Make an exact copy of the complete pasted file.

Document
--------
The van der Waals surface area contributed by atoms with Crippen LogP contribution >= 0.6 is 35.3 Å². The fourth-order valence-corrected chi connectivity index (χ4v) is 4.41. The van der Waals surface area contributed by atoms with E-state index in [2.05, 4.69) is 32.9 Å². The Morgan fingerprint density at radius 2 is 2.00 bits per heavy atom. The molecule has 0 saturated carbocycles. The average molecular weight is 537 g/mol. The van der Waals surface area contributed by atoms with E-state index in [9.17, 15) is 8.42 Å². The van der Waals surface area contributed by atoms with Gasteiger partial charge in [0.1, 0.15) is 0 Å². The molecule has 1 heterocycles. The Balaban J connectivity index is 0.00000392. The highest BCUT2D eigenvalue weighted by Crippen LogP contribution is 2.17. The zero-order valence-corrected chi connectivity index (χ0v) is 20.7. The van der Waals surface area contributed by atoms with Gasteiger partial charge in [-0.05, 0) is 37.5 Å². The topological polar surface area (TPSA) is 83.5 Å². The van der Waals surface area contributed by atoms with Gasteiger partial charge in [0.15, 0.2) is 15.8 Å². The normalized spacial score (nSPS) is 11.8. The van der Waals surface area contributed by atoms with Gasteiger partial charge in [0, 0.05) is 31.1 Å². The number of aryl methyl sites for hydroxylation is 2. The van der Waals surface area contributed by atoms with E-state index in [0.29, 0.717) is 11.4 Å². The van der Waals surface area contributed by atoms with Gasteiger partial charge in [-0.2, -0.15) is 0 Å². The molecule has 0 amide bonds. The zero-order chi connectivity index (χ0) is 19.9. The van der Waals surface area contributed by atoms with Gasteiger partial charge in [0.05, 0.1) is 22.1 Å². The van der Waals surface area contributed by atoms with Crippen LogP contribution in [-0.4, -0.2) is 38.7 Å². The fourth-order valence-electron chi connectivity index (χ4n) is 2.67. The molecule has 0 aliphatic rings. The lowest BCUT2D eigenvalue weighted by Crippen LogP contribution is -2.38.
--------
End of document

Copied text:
The van der Waals surface area contributed by atoms with Crippen LogP contribution >= 0.6 is 35.3 Å². The fourth-order valence-corrected chi connectivity index (χ4v) is 4.41. The van der Waals surface area contributed by atoms with E-state index in [2.05, 4.69) is 32.9 Å². The Morgan fingerprint density at radius 2 is 2.00 bits per heavy atom. The molecule has 0 saturated carbocycles. The average molecular weight is 537 g/mol. The van der Waals surface area contributed by atoms with E-state index in [9.17, 15) is 8.42 Å². The van der Waals surface area contributed by atoms with Gasteiger partial charge in [0.1, 0.15) is 0 Å². The molecule has 1 heterocycles. The Balaban J connectivity index is 0.00000392. The highest BCUT2D eigenvalue weighted by Crippen LogP contribution is 2.17. The zero-order valence-corrected chi connectivity index (χ0v) is 20.7. The van der Waals surface area contributed by atoms with Gasteiger partial charge in [-0.05, 0) is 37.5 Å². The topological polar surface area (TPSA) is 83.5 Å². The van der Waals surface area contributed by atoms with Gasteiger partial charge in [0.15, 0.2) is 15.8 Å². The normalized spacial score (nSPS) is 11.8. The van der Waals surface area contributed by atoms with Gasteiger partial charge in [0, 0.05) is 31.1 Å². The number of aryl methyl sites for hydroxylation is 2. The van der Waals surface area contributed by atoms with E-state index in [0.29, 0.717) is 11.4 Å². The van der Waals surface area contributed by atoms with Gasteiger partial charge in [-0.2, -0.15) is 0 Å². The molecule has 0 amide bonds. The zero-order chi connectivity index (χ0) is 19.9. The van der Waals surface area contributed by atoms with Gasteiger partial charge in [0.05, 0.1) is 22.1 Å². The van der Waals surface area contributed by atoms with Crippen LogP contribution in [-0.4, -0.2) is 38.7 Å². The fourth-order valence-electron chi connectivity index (χ4n) is 2.67. The molecule has 0 aliphatic rings. The lowest BCUT2D eigenvalue weighted by Crippen LogP contribution is -2.38.